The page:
Therefore, to develop the ideal ultrasound sensor, it is necessary to explore alternative detection mechanisms which include both optical and mechanical changes. However, within the broader field of resonant cavity ultrasound imaging, there is limited analysis enabling direct comparison of different material systems and device geometries. Therefore, to move the field forward, a more rigorous understanding of these inter-dependencies is needed.
In the present work, we develop and perform COMSOL Multiphysics simulations, using the transient pressure acoustics and RF modules. Subsequently, we verify the model experimentally using a 40MHz ultrasound transducer and silica ultra-high-Q spherical cavities. Given the geometry and material change as well as the three order of magnitude increase in Q, these devices have significantly improved sensitivity as compared to the previous work with microrings. Moreover, as a result of the change in device size and material, a distinct detection mechanism from that observed previously is responsible for the signal generation.
The two key parameters that need to be considered when designing an ultrasound sensor are the sensor sensitivity and the sensor response. The sensitivity is determined by cavity Q whereas the response is determined by the cavity material.
Sensitivity describes the smallest detectable signal change. In these measurements, it is more common to measure transmission than wavelength changes. However, as shown in Fig. 1, as long as the change in wavelength is less than half of the linewidth of the resonance, there is a linear relationship between transmission and wavelength, and, on the linear portion of the spectra, the Q and the slope are linearly proportional. As such, an increase in the Q results in an increase in resolution.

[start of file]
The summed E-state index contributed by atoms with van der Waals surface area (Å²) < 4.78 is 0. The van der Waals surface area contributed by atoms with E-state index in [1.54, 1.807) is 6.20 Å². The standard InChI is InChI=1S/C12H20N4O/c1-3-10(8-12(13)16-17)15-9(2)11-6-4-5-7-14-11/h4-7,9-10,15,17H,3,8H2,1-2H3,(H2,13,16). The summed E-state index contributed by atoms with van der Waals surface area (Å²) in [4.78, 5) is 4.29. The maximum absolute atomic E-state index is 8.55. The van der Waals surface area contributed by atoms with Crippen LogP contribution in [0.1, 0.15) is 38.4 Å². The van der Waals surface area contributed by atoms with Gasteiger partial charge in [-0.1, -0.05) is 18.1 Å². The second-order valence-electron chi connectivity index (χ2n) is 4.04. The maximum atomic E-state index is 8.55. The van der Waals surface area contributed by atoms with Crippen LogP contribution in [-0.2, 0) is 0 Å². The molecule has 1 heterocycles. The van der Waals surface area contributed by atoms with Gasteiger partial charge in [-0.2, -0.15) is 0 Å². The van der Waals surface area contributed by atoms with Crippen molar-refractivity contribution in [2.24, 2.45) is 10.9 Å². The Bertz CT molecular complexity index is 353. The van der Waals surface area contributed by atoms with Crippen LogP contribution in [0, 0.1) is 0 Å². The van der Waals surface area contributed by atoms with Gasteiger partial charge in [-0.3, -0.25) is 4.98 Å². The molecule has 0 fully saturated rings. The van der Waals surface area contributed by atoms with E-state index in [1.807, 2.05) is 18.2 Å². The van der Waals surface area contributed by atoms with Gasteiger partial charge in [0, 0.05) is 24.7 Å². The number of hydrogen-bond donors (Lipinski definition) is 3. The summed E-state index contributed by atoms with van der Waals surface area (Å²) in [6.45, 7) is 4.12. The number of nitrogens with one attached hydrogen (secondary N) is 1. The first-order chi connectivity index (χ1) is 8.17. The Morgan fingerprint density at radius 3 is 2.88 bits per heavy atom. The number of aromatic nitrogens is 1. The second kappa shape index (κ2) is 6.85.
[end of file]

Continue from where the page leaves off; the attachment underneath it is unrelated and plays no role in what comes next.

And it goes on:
As mentioned, the cavity’s resonance wavelength is defined by the refractive index and the device geometry. Therefore, a change to either parameter will shift the resonant wavelength. The magnitude of both effects are determined by fundamental material constants; therefore, it is possible to predict which mechanism will be the dominant one in a given device system.
The refractive index change is dominated by the photoelastic effect. In the photoelastic effect, the acoustic wave causes a strain in the cavity, which in turn alters the refractive index. This behavior can be defined by :9]. For fused silica, when the acoustic field and the resulting compressions are in the same direction as the electric field distribution, signifying TE waves in our configuration, p is 0.121 at 633nm. For the TM waves, p increases to 0.270 because the electric field is perpendicular to the ultrasound pulse. For either electric field orientation, the p value in water is 0.31.